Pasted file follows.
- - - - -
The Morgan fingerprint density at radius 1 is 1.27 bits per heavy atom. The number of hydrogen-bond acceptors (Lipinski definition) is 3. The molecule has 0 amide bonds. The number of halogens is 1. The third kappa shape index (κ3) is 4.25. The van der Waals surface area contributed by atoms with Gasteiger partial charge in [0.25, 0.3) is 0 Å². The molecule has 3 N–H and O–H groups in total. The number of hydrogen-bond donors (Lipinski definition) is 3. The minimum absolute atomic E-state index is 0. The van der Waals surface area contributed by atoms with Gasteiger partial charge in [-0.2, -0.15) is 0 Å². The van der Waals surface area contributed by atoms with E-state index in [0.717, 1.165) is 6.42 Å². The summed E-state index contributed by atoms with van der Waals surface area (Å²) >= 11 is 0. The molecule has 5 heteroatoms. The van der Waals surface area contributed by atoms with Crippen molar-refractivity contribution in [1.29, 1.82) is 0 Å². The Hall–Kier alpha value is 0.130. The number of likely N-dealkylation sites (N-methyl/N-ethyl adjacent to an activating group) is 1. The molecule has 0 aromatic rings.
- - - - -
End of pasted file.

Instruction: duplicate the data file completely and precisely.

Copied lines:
The Morgan fingerprint density at radius 1 is 1.27 bits per heavy atom. The number of hydrogen-bond acceptors (Lipinski definition) is 3. The molecule has 0 amide bonds. The number of halogens is 1. The third kappa shape index (κ3) is 4.25. The van der Waals surface area contributed by atoms with Gasteiger partial charge in [0.25, 0.3) is 0 Å². The molecule has 3 N–H and O–H groups in total. The number of hydrogen-bond donors (Lipinski definition) is 3. The minimum absolute atomic E-state index is 0. The van der Waals surface area contributed by atoms with Gasteiger partial charge in [-0.2, -0.15) is 0 Å². The van der Waals surface area contributed by atoms with E-state index in [0.717, 1.165) is 6.42 Å². The summed E-state index contributed by atoms with van der Waals surface area (Å²) >= 11 is 0. The molecule has 5 heteroatoms. The van der Waals surface area contributed by atoms with Crippen molar-refractivity contribution in [1.29, 1.82) is 0 Å². The Hall–Kier alpha value is 0.130. The number of likely N-dealkylation sites (N-methyl/N-ethyl adjacent to an activating group) is 1. The molecule has 0 aromatic rings.